Application of MEMS sensor in drone

According to reports, the market size and application range of drones are booming, and it seems that new applications will appear every other day. Whether it's delivery of mail or parcels, entertainment for all ages, security monitoring, management of agriculture or industry, or a new world of aerial photography, drones can be seen everywhere.

Initially, most drones were nothing but simple toys. However, their flight capabilities have recently increased significantly, making their controls safer, more stable, and easier, making them more widely used in real life.

A key factor in these increased capabilities is the use of high performance microelectromechanical systems (MEMS) sensors, so the sensor market in drones is growing rapidly:

According to Yole's "Sensors for UAVs and Robots" report data, the sensor market for UAVs and robots is growing strongly, and is expected to reach $709 million by 2021, with a compound annual growth rate of 2018-2021. 12.4%.

MEMS sensor affecting flight performance of drones

UAVs rely on inertial MEMS sensors to maintain a stable direction, be accurately manipulated by the user, or fly automatically. However, some of the challenges faced by drones complicate their system design: motor calibration is not perfect, system power varies with load, operating conditions change rapidly, or sensors introduce inaccurate information. These can lead to deviations in the positioning process, which eventually leads to positional errors during navigation and even to drone failure.

To make drones not just toys, or even "going to the next level," high-performance MEMS sensors and advanced software are essential. The high-precision inertial measurement unit (IMU), air pressure sensor, magnetometer, dedicated sensor node (ASSN) and data fusion between the sensors on the advanced drone have a direct and substantial impact on their flight performance.

Due to size constraints and harsh environmental and operating conditions, such as temperature fluctuations and vibrations, sensor requirements are taken to new levels. MEMS sensors must minimize these effects and provide accurate and reliable measurements.

The main methods to achieve superior flight performance are: software algorithms (such as sensor calibration and data fusion), mechanical system design (such as reducing vibration), and MEMS sensors based on the requirements and needs of drone manufacturers. Below we focus on MEMS sensors with some examples.

The Attitude Reference System (AHRS) is the "heart" of drones and includes inertial sensors, magnetometers, and processing units. AHRS estimates the direction of travel of the equipment, such as the angle of roll, pitch and yaw. Inaccuracies in the sensor, such as offset, sensitivity errors, or thermal drift, can cause orientation errors. Figure 1 shows the orientation error (rolling, pitch angle) as a function of accelerometer offset, which is usually the largest factor in the sensor error chain. For example, an acceleration offset of only 20 mg will cause the device to have a 1 degree directional error.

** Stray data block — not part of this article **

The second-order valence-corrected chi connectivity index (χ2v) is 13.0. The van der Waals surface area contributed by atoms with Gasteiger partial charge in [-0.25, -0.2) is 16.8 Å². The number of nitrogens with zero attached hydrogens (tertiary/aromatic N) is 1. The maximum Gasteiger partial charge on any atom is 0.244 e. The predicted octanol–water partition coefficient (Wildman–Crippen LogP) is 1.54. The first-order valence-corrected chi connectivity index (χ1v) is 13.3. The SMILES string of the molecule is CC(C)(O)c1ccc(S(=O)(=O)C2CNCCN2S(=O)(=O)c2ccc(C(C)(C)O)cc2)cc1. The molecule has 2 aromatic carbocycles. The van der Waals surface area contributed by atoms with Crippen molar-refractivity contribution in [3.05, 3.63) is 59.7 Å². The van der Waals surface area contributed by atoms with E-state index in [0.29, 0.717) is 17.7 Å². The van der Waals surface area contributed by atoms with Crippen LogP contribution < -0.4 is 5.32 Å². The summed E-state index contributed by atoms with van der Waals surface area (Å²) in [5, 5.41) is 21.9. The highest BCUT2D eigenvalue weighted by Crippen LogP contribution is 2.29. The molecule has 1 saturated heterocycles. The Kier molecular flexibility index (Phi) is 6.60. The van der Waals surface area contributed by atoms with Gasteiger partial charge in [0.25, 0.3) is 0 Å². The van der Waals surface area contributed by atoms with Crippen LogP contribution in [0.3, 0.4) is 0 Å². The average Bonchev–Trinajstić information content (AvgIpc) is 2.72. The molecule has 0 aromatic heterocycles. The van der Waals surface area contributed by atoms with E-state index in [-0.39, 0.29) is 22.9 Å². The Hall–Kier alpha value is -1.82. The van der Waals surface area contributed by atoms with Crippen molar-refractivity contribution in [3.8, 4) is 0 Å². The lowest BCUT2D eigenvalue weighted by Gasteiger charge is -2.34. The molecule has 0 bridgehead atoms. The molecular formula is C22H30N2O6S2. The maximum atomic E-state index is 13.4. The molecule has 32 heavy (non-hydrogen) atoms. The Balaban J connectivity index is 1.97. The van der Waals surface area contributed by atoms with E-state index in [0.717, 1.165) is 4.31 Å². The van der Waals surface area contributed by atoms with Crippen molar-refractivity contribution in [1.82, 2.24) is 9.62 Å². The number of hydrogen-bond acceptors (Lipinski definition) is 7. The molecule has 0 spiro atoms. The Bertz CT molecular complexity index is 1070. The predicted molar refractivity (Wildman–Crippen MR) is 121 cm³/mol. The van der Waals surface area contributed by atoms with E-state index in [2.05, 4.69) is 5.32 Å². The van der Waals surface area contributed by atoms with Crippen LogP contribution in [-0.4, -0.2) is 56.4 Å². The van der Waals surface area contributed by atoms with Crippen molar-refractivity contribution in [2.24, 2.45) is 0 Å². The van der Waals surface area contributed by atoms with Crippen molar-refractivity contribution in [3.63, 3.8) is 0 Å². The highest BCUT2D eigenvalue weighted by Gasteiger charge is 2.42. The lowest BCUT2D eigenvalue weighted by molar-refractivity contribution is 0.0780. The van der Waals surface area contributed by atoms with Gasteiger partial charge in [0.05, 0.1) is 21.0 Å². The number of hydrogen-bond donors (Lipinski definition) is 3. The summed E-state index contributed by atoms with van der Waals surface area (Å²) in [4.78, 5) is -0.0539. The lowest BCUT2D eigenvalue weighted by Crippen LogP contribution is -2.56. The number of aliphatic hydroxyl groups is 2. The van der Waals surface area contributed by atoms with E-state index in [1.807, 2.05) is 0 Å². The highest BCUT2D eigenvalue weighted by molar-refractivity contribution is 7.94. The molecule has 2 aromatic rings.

Figure 1: Direction error caused by accelerometer offset

Inertial Measurement Unit (IMU)

The IMU includes accelerometers and gyroscopes with embedded handlers. This enables it to determine the motion trajectory, including linear motion and rotation.

Bosch Sensortec's BMI088 is a 6-axis IMU with a 16-bit low noise accelerometer and a 16-bit low drift gyroscope. The technology of this high-precision device is derived from high-end automotive sensors, so it maintains excellent bias and temperature stability over a long period of time, as well as excellent vibration robustness, making it ideal for drones.

Figure 2 shows typical values of BMI088 drifting with temperature.


Figure 2: Typical values ​​of BMI088 drift with temperature (both acceleration and rate are 0)

The amount of drift shown indicates that the accelerometer offset is within 10 mg and the gyroscope offset is less than 0.5 dps. In addition, BMI088 behaves linearly with temperature and has almost no hysteresis. This makes the BMI088 extremely attractive for use in drones and robots.

Air pressure sensor

The high-performance air pressure sensor built into the drone accurately measures altitude and can be combined with IMU readings for height control. The air pressure sensor must minimize external influences and errors. Currently, combined with other sensors, such as GPS and optical flow sensors, and ranging sensors, it improves system reliability and reduces positional errors.

Bosch Sensortec's BMP388 air pressure sensor is used to provide height information for improved flight stability, altitude control, take-off and landing performance. This makes manipulating drones a breeze and therefore appeals to a wider range of users.

UAV requirements for air pressure sensors are often extremely demanding. Even with adverse weather and temperature effects, the high accuracy must be controlled within tight tolerances, and the sensor must maintain low latency and minimal drift over time. The BMP388 meets these demanding requirements with a relative accuracy of +/- 0.08 hPa (+/- 0.66 m) and an absolute accuracy of +/- 0.5 hPa between 300 and 1100 hPa. Low temperature coefficient compensation (TCO) is usually Less than 0.75 Pa/K. It has an attractive price/performance ratio, low power consumption and a very small package size of just 2.0mm x 2.0mm x 0.75mm.